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FLDS asked to cut back construction

Jason Ferguson
Published: Wednesday, August 31st, 2011

Custer County officials recently met with officials from the Fundamentalist Church of Jesus Christ of Latter Day Saints (FLDS) in an effort to come to an agreement over FLDS construction hours. Whether or not the meeting amounted to much is yet to be seen.
At the Aug. 24 meeting of the Custer County Commission, commission chairman David Hazeltine told of the meeting, at which the head of the FLDS compound in southwest Custer County, Ben “Ed” Johnson, told county officials he would talk with landowners surrounding the compound and get back with them. Landowners around the compound have been up in arms recently over the compound’s 24-hour construction.
Commissioner Phil Lampert told the commission that Jim Farmer, owner of Canyon Rim Ranch which sits near the compound, told him he had been contacted by the FLDS, as had some of his renters. FLDS members hoped plates of cookies would pacify the neighbors.
The county is still weighing its options on whether or not to enact an ordinance that would tie building permits into hours construction could take place. FLDS officials were made aware of county restrictions that could be coming down the pike if some sort of agreement was not reached between them and their neighbors. The commission hoped to hear back from the FLDS prior to the Aug. 24 meeting, but did not. The commission decided it should get in touch with the compound to see what, if anything, was worked out between the FLDS and its neighbors.

Custer County officials recently met with officials from the Fundamentalist Church of Jesus Christ of Latter Day Saints (FLDS) in an effort to come to an agreement over FLDS construction hours. Whether or not the meeting amounted to much is yet to be seen.

At the Aug. 24 meeting of the Custer County Commission, commission chairman David Hazeltine told of the meeting, at which the head of the FLDS compound in southwest Custer County, Ben “Ed” Johnson, told county officials he would talk with landowners surrounding the compound and get back with them. Landowners around the compound have been up in arms recently over the compound’s 24-hour construction.

Commissioner Phil Lampert told the commission that Jim Farmer, owner of Canyon Rim Ranch which sits near the compound, told him he had been contacted by the FLDS, as had some of his renters. FLDS members hoped plates of cookies would pacify the neighbors.

The county is still weighing its options on whether or not to enact an ordinance that would tie building permits into hours construction could take place. FLDS officials were made aware of county restrictions that could be coming down the pike if some sort of agreement was not reached between them and their neighbors. The commission hoped to hear back from the FLDS prior to the Aug. 24 meeting, but did not. The commission decided it should get in touch with the compound to see what, if anything, was worked out between the FLDS and its neighbors.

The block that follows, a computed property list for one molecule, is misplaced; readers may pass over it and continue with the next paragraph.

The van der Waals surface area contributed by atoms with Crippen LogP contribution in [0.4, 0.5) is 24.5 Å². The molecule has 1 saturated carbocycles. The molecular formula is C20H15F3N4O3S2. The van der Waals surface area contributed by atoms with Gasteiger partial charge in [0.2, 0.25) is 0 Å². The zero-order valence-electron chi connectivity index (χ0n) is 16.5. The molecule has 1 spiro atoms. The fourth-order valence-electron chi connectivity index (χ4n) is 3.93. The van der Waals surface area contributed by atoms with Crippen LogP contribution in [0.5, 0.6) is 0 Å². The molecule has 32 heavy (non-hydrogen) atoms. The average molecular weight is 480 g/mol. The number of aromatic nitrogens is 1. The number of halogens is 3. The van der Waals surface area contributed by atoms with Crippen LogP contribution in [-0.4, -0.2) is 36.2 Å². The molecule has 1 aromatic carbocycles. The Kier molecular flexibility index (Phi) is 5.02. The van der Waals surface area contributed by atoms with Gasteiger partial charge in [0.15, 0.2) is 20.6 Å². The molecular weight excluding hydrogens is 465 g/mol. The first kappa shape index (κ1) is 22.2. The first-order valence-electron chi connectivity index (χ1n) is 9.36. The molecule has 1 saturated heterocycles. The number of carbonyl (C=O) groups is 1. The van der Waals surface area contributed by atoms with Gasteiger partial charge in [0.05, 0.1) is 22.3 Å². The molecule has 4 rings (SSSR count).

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2 comments so far (post your own)
Disgusted
September 8th, 2011 at 13:58pm

I know we live in a free country which we are so blessed. However, it disgusts me to no end that the FLDS can live in our backyard. I wish they would have stayed in Hilldale and Colo City. We all know they are not honest and contributing members of our society. They break all kinds of laws and get away with it, from child abuse, rape, bigamy, adultry, don't educate their children, and only pay taxes when they want a building permit. Only a brainwashed person could give their child daughter to an old man in a so-called marriage to be raped and become a mother when she is still a baby herself. What happened to the instinct to protect one's young? It has to be programed out or out of total ignorance to "human traffic" one's own child. When the building is finished so will the county taxes end. My heart goes out to the people who are so unfortunate to live next to such a disgusting cult. I hope one day the FLDS members will wake up and realize they are brainwashed by mortal men, who are fakes and not the prophets they think they are following. Kudos to the Chronicle for the excellent coverage on this disgusting cult in our backyard.

gretchen
March 17th, 2013 at 16:15pm

Yes, indeed, that is exactly what flds does- heavy layers of mental conditioning from day one, to obey everything "the prophet" dictates or be in danger of hellfire. This includes abandoning young sons to dangerous construction projects, denying proper basic education skills to most members, denying medical care to anyone in particular, at the prophet's whim, and then often dumping the boys on the open road a little later, in many cases. Plus, a huge flds ingredient, of course, is the offering up of the girls to be concubines- if they are both cute AND smart, they get to "marry" the prophet. All the others go to less powerful males, the less favored, the less fancy the gals that they get. And yes, there is plenty of inbreeding. It is part of the flds landscape-when you don't want anybody leaving except young males, or older ones who don't think the prophet is totally cool anymore. But their money is still welcome.

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